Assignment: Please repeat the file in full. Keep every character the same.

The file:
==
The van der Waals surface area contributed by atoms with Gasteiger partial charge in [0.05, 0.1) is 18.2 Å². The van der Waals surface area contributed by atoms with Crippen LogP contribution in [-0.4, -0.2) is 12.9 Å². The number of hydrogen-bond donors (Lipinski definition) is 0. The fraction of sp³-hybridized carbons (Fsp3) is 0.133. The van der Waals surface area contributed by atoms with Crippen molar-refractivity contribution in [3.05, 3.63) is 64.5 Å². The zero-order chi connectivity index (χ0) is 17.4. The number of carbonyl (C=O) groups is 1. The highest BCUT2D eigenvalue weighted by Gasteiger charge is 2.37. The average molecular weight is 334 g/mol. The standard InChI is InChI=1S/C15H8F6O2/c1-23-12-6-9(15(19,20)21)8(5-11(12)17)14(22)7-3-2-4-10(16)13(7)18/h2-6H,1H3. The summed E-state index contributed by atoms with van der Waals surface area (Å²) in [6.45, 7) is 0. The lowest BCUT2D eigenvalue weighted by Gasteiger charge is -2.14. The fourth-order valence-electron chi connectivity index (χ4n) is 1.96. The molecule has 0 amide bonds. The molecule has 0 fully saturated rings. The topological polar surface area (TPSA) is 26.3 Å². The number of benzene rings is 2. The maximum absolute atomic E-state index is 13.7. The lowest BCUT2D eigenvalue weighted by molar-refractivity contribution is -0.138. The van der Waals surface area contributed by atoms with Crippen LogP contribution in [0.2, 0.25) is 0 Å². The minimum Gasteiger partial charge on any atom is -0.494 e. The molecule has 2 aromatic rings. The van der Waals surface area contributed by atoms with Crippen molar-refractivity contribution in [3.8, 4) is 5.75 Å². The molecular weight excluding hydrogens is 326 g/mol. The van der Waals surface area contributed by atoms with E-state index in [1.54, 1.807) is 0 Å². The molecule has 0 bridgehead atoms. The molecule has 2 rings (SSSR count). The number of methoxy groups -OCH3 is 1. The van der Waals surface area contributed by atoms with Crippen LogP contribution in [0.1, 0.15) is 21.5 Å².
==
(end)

The van der Waals surface area contributed by atoms with Gasteiger partial charge in [0.05, 0.1) is 18.2 Å². The van der Waals surface area contributed by atoms with Crippen LogP contribution in [-0.4, -0.2) is 12.9 Å². The number of hydrogen-bond donors (Lipinski definition) is 0. The fraction of sp³-hybridized carbons (Fsp3) is 0.133. The van der Waals surface area contributed by atoms with Crippen molar-refractivity contribution in [3.05, 3.63) is 64.5 Å². The zero-order chi connectivity index (χ0) is 17.4. The number of carbonyl (C=O) groups is 1. The highest BCUT2D eigenvalue weighted by Gasteiger charge is 2.37. The average molecular weight is 334 g/mol. The standard InChI is InChI=1S/C15H8F6O2/c1-23-12-6-9(15(19,20)21)8(5-11(12)17)14(22)7-3-2-4-10(16)13(7)18/h2-6H,1H3. The summed E-state index contributed by atoms with van der Waals surface area (Å²) in [6.45, 7) is 0. The lowest BCUT2D eigenvalue weighted by Gasteiger charge is -2.14. The fourth-order valence-electron chi connectivity index (χ4n) is 1.96. The molecule has 0 amide bonds. The molecule has 0 fully saturated rings. The topological polar surface area (TPSA) is 26.3 Å². The number of benzene rings is 2. The maximum absolute atomic E-state index is 13.7. The lowest BCUT2D eigenvalue weighted by molar-refractivity contribution is -0.138. The van der Waals surface area contributed by atoms with Crippen LogP contribution in [0.2, 0.25) is 0 Å². The minimum Gasteiger partial charge on any atom is -0.494 e. The molecule has 2 aromatic rings. The van der Waals surface area contributed by atoms with Crippen molar-refractivity contribution in [3.8, 4) is 5.75 Å². The molecular weight excluding hydrogens is 326 g/mol. The van der Waals surface area contributed by atoms with E-state index in [1.54, 1.807) is 0 Å². The molecule has 0 bridgehead atoms. The molecule has 2 rings (SSSR count). The number of methoxy groups -OCH3 is 1. The van der Waals surface area contributed by atoms with Crippen LogP contribution in [0.1, 0.15) is 21.5 Å².